In the classic volume, “The Fellowship of the Ring”, the protagonist, Frodo Baggins, makes the following statement*:
‘I will take the Ring,’ he said, ‘though I do not know the way.’
Frodo had just spoken up when no one else would, and agreed to do a bold and dangerous thing – something that could well lead to his destruction. He was willing to take action. However, left to his own abilities, he did not have enough knowledge to achieve the goal that he had just agreed to.
While Middle Earth is fictional, we may find ourselves in a situation where a lack of ability or knowledge keeps us from taking the next step. Paralyzed by fear, or encumbered by worry and doubt, we don’t make a commitment because we don’t know all of the answers. If you’re in that situation, you’re in good company.
However, when we find ourselves at this point, that isn’t a valid excuse to avoid moving forward.
Therefore, since we have so great a cloud of witnesses surrounding us, let us also lay aside every encumbrance and the sin which so easily entangles us, and let us run with endurance the race that is set before us, fixing our eyes on Jesus, the author and perfecter of faith, who for the joy set before Him endured the cross, despising the shame, and has sat down at the right hand of the throne of God.
Hebrews 12:1-2 NASB
Once we have the will or direction to do something, we don’t always have the detailed knowledge of how to move forward. Sometimes, though, the key step is just to make a decision – to pick a goal or a target. I’ve been in this situation, before. For instance, I’ve agreed to go on mission trips without knowing how the details will work out. I’ve accepted jobs that I didn’t know how to do. And, I asked my future wife to marry me, not realizing all of what that would entail. (As you might imagine, I’m still figuring that last one out, but I’m glad I knew enough to make the right decision in the first place.)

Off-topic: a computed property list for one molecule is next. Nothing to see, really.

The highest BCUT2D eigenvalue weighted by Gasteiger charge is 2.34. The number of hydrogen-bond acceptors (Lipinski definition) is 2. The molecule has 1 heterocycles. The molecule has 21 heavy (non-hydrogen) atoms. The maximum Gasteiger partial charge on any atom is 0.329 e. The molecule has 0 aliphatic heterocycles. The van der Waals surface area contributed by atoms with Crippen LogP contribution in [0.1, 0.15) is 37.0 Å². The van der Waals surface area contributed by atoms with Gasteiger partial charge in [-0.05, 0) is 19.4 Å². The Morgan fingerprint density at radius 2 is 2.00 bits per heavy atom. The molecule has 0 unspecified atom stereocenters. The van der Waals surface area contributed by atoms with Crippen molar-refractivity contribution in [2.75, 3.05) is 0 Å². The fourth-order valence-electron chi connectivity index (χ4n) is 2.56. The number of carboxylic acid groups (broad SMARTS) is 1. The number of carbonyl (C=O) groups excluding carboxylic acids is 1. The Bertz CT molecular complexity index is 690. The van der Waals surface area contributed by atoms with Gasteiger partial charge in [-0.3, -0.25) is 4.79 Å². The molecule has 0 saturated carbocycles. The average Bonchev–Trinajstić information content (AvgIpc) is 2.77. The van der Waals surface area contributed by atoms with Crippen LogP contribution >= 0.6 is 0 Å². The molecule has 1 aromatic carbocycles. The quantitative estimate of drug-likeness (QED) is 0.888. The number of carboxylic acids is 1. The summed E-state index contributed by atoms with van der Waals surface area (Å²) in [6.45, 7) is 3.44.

In each of the examples above (from my own life), there were some common elements of success:
- The first step is always to take a step. When the right destination is made obvious to us, remaining still is no longer a valid means of getting there. (Admittedly, when the way is not clear, a prerequisite to that first step may be to ask God for direction.)
- Others were present who could provide guidance. Whether help comes directly from God (through his leading or through the Bible), from other Christians, or from those with expertise in a particular field, we are not alone in our journey.
- The end result was positive. Even if I had to learn as I go, and sometimes take on problems without knowing the solution, the results of the decisions I described above were exciting and memorable.
Alternatively, we may be the one who is called to guide others on their journey. We might not consider ourselves an expert, but we can help. We might not get the credit, but we can do our part. Paul writes about teamwork in 1 Corinthians 3:
What then is Apollos? And what is Paul? Servants through whom you believed, even as the Lord gave opportunity to each one. I planted, Apollos watered, but God was causing the growth. So then neither the one who plants nor the one who waters is anything, but God who causes the growth. Now he who plants and he who waters are one; but each will receive his own reward according to his own labor. For we are God’s fellow workers; you are God’s field, God’s building.
1 Corinthians 3:5-9 NASB
This doesn’t mean that we shouldn’t “count the cost” of decisions, especially when our path isn’t clear. However, once we decide where we need to go, if it’s in line with God’s direction, I’ve found that we can usually find help to get there.
- From “The Fellowship of the Ring”, by J.R.R. Tolkien, Houghton Mifflin Company, 1988, p.284.